Tag Archive | "Cuba"

New Baseball World Rankings – USA Ends Cuba’s Four Year Reign


USA Baseball has ended Cuba’s 4-year reign at the top of the World Baseball Rankings after a productive year in 2013.

The International Baseball Federation has used the World Baseball Ranking system since 2009, and each year Cuba has been at the top.

Team USA had a disappointing second round exit at the World Baseball Classic, but then picked up gold medals at the 12U Baseball World Cup and the 18U Baseball World Cup. Also giving Team USA points this summer was its “Friendship” series with Cuba where the USA’s National Collegiate Team won all five games.

Also jumping up in the standings was Japan who went from the third ranked country to the second also surpassing Cuba in the process. In the big tournaments of the year, Japan placed third at the World Baseball Classic, second at the 18U World Baseball Cup, and third again at the 12U Baseball World Cup.

The Dominican Republic made one of the bigger jumps in the standings after its win at the World Baseball Classic going from 13th a year ago to 5th.

The Netherlands remain the top European country in the standings as they swapped places with Canada moving up to 6th place.

The Americas continue to be the strongest in the polls collecting eleven of the top twenty spots. Asia and Europe combined take up 40% of the top twenty with both continents placing four teams. The last top twenty team comes from Oceania with Australia coming in at 14th.

Africa’s top representative is South Africa in at number 31.

Men’s Baseball World Rankings Top 10:

1. USA
2. Japan
3. Cuba
4. Chinese Taipei
5. Dominican Republic
6. Netherlands
7. Canada
8. South Korea
9. Puerto Rico
10. Venezuela

Complete World Rankings

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Cuban Slugger Jose Abreu Defects


According to the el Nuevo Herald, Jose Abreu has left Cuba and is reportedly in another Caribbean nation in order to defect to the USA. Ben Badler at Baseball America has also confirmed the story.

Abreu is one of the stars from Cuba. He tied for the lead in home runs in the 2013 World Baseball Classic hitting .360/.385/.760.

He is looking to follow in the footsteps of recent defectors Yoenis Cespedes, Yasiel Puig, and Aroldis Champman. Puig defected in 2012 and signed a 7-year, $42 million contract and has become a sensation since being called up by the Los Angeles Dodgers.

Abreu is a power-hitting first baseman. At the age of only 26, he stands to land a huge contract once he has established residency in another country. It will be a few months before he is able to sign with a team, but look for a team to make a splash in the off season with Abreu.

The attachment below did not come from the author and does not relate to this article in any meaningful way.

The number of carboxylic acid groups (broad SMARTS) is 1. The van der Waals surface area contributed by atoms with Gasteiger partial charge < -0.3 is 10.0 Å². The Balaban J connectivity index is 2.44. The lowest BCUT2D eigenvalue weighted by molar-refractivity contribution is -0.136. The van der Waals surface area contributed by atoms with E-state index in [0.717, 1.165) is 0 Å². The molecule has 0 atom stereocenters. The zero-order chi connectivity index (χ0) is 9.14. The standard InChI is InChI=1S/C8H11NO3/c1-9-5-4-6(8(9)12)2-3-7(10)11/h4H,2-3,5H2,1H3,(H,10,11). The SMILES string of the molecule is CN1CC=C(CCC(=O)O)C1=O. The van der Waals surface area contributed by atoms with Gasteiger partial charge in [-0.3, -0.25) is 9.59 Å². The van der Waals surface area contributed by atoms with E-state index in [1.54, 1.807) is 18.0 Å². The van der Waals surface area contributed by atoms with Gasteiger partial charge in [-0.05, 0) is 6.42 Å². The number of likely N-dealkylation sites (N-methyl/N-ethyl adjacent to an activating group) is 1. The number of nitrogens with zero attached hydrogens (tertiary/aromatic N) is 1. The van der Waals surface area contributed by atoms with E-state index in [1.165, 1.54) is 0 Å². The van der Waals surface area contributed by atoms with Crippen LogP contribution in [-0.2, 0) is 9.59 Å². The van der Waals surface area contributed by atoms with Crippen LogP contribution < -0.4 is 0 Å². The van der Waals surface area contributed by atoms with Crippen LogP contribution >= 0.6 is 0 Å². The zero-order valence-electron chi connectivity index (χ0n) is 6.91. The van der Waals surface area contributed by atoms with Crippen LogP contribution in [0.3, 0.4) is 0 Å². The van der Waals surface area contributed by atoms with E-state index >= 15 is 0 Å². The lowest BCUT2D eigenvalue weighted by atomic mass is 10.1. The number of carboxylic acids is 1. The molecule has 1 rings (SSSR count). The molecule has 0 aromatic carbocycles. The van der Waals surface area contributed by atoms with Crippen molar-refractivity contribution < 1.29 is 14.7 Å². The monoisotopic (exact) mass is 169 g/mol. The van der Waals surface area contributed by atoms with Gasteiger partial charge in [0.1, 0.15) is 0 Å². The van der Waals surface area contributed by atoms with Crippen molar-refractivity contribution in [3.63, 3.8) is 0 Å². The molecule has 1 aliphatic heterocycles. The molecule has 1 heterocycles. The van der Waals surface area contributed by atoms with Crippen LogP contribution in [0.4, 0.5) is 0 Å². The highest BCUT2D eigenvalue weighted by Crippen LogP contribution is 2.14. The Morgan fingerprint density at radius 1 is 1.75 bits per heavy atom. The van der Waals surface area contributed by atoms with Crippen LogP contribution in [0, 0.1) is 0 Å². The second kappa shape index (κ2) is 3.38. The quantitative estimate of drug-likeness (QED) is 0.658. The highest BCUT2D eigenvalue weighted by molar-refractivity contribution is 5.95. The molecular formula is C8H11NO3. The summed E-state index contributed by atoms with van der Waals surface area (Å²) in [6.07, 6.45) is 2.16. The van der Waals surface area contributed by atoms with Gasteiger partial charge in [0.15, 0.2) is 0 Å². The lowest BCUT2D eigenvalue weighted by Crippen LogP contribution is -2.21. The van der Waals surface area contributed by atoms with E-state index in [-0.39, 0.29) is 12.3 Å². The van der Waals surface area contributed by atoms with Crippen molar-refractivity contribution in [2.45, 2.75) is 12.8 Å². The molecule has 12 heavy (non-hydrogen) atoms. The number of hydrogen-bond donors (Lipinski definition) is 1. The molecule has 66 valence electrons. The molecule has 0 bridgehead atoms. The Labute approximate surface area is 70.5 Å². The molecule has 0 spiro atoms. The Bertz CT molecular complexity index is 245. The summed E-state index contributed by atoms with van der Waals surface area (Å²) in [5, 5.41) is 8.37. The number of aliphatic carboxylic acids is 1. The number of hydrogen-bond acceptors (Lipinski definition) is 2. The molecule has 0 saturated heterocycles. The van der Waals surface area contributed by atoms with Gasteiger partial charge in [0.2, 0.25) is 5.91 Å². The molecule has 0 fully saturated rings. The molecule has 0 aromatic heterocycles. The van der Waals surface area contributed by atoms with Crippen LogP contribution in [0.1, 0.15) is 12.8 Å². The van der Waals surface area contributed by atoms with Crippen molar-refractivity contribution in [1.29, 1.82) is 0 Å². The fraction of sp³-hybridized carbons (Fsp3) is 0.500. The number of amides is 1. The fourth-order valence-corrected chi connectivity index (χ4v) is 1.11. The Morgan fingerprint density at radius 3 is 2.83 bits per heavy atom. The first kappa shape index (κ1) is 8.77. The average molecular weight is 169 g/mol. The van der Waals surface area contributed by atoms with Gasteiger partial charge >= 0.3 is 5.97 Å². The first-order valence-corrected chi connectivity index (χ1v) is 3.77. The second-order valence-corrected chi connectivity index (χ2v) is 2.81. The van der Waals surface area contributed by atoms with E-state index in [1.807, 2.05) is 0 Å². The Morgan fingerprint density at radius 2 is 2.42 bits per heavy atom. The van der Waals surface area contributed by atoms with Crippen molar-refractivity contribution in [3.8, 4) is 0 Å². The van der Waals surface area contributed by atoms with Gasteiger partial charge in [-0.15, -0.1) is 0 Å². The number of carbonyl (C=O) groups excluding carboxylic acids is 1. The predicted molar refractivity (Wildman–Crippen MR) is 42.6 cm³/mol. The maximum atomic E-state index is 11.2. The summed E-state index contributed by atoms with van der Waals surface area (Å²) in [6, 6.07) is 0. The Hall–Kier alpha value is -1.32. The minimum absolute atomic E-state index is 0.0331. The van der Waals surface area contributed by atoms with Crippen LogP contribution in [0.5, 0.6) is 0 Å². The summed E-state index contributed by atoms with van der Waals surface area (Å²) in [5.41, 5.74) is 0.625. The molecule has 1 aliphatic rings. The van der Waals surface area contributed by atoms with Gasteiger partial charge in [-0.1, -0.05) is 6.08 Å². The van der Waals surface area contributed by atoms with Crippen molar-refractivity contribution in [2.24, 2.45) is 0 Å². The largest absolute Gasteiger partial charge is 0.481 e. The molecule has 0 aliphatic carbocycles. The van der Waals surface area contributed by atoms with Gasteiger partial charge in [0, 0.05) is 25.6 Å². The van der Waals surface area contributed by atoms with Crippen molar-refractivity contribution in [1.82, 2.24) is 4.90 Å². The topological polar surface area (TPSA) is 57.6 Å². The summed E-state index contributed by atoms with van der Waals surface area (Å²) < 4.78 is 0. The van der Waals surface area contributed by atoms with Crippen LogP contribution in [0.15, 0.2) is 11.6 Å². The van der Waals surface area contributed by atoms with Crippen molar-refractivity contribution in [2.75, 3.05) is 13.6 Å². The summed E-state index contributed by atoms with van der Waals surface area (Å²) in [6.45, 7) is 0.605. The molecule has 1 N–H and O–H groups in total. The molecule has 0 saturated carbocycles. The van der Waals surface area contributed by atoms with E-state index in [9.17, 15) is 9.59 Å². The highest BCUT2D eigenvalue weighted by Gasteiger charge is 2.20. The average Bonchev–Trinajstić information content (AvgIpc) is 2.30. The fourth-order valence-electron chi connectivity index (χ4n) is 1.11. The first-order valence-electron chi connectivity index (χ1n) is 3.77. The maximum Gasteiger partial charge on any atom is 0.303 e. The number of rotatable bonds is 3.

At 6’3″ and 250 lbs, Abreu is an imposing figure at the plate. He has tremendous power to all fields and has proven himself not only in Cuba, but on the international stage as well.

The lack of first base free agents in the market this upcoming off season will really help Abreu’s value on the open market.

He is the second player to defect this summer. In early July, 26-year old pitcher Odrisamer Despaigne defected while on the way to the Netherlands for the World Port Tournament.

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MLB Says No to Cuba in Caribbean Series


In mid-June Cuba said it would rejoin the Caribbean Series after a 53-year absence. However, that may now be in jeopardy thanks to Major League Baseball.

A Major League Baseball official told the organizers of the Caribbean Series that it would not cooperate with the 2014 tournament if Cuba is allowed to play.

Consent from MLB is crucial since many of the players that play for the teams are under contract to MLB clubs. But the Baseball Confederation of the Caribbean is working on obtaining a license from the US Government to allow a Cuban team in the 2014 tournament scheduled for February 1-7 in Venezuela.

In the early years of the tournament, Cuba was dominant. It won seven titles from 1949-1960. Then Fidel Castro took over, and he dissolved professional baseball canceling the 1961 tournament. After a nine year absence, the tournament restarted in 1970 without Cuba. That is how it has been ever since.

So earlier this year when it was announced that Cuba would rejoin the Series, there were many people who were very excited. Now that all may be in jeopardy because of two governments that can’t get along.

Another hitch in the plan is the plan for the Caribbean Series to return to the United States in another four years or so. The Series has been in talks with the Miami Marlins about the possibility of using their stadium to return to the area where the tournament was played as recent as 1991.

Adding to the confusion is the fact that Cuba participates in the World Baseball Classic, which partly takes place in the USA. So many are asking why MLB would try to ban a team from Cuba from playing in the Caribbean Series when it is allowed in the WBC.

It was announced on MLB’s official website on June 11 that Cuba would be joining the Series. Just over a month later, MLB sent out an ultimatum to the Confederation.

According to Diario Libre, which obtained a copy of the letter dated July 15, MLB Vice President of Operations Kim Ng wrote to Puello that MLB would grant the Confederation 24 hours to retract its agreement with Cuba. Otherwise, MLB will decline to sign its annual Caribbean Series agreement with the Confederation. U.S. sanctions, Ng said in the letter, require MLB to apply for licenses, and there is not enough time to do so before the tournament.¹